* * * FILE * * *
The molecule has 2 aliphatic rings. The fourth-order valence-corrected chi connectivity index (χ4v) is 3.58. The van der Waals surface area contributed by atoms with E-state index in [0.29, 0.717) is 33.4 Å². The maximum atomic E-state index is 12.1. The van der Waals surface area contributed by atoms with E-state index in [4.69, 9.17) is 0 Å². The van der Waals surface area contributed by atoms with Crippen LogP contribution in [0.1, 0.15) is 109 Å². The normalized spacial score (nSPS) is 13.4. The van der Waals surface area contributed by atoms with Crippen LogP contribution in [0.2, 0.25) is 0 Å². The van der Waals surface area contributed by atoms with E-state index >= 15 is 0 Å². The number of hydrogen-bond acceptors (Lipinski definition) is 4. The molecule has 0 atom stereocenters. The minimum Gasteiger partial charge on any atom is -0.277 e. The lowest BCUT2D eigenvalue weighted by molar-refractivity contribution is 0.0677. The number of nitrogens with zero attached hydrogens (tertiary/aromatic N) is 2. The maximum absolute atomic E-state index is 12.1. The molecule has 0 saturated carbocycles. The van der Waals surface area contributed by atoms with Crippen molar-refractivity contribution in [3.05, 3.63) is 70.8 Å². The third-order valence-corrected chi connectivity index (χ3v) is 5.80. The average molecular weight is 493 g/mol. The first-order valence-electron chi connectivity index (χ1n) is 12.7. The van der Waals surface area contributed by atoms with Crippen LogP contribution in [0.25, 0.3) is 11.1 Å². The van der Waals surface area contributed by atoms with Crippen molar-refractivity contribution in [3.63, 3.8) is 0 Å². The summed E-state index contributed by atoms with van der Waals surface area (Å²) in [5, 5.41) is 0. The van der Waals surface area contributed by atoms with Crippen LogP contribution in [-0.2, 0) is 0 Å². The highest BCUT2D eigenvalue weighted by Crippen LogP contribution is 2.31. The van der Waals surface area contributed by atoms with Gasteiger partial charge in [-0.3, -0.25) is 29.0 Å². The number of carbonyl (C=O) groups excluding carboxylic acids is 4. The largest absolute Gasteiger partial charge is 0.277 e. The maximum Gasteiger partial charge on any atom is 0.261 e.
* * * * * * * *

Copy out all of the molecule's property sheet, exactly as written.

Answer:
The molecule has 2 aliphatic rings. The fourth-order valence-corrected chi connectivity index (χ4v) is 3.58. The van der Waals surface area contributed by atoms with E-state index in [0.29, 0.717) is 33.4 Å². The maximum atomic E-state index is 12.1. The van der Waals surface area contributed by atoms with E-state index in [4.69, 9.17) is 0 Å². The van der Waals surface area contributed by atoms with Crippen LogP contribution in [0.1, 0.15) is 109 Å². The normalized spacial score (nSPS) is 13.4. The van der Waals surface area contributed by atoms with Crippen LogP contribution in [0.2, 0.25) is 0 Å². The van der Waals surface area contributed by atoms with E-state index >= 15 is 0 Å². The number of hydrogen-bond acceptors (Lipinski definition) is 4. The molecule has 0 atom stereocenters. The minimum Gasteiger partial charge on any atom is -0.277 e. The lowest BCUT2D eigenvalue weighted by molar-refractivity contribution is 0.0677. The number of nitrogens with zero attached hydrogens (tertiary/aromatic N) is 2. The maximum absolute atomic E-state index is 12.1. The molecule has 0 saturated carbocycles. The van der Waals surface area contributed by atoms with Crippen molar-refractivity contribution in [3.05, 3.63) is 70.8 Å². The third-order valence-corrected chi connectivity index (χ3v) is 5.80. The average molecular weight is 493 g/mol. The first-order valence-electron chi connectivity index (χ1n) is 12.7. The van der Waals surface area contributed by atoms with Crippen LogP contribution in [0.25, 0.3) is 11.1 Å². The van der Waals surface area contributed by atoms with Crippen molar-refractivity contribution in [3.63, 3.8) is 0 Å². The summed E-state index contributed by atoms with van der Waals surface area (Å²) in [5, 5.41) is 0. The van der Waals surface area contributed by atoms with Crippen LogP contribution in [-0.2, 0) is 0 Å². The highest BCUT2D eigenvalue weighted by Crippen LogP contribution is 2.31. The van der Waals surface area contributed by atoms with Gasteiger partial charge in [-0.3, -0.25) is 29.0 Å². The number of carbonyl (C=O) groups excluding carboxylic acids is 4. The largest absolute Gasteiger partial charge is 0.277 e. The maximum Gasteiger partial charge on any atom is 0.261 e.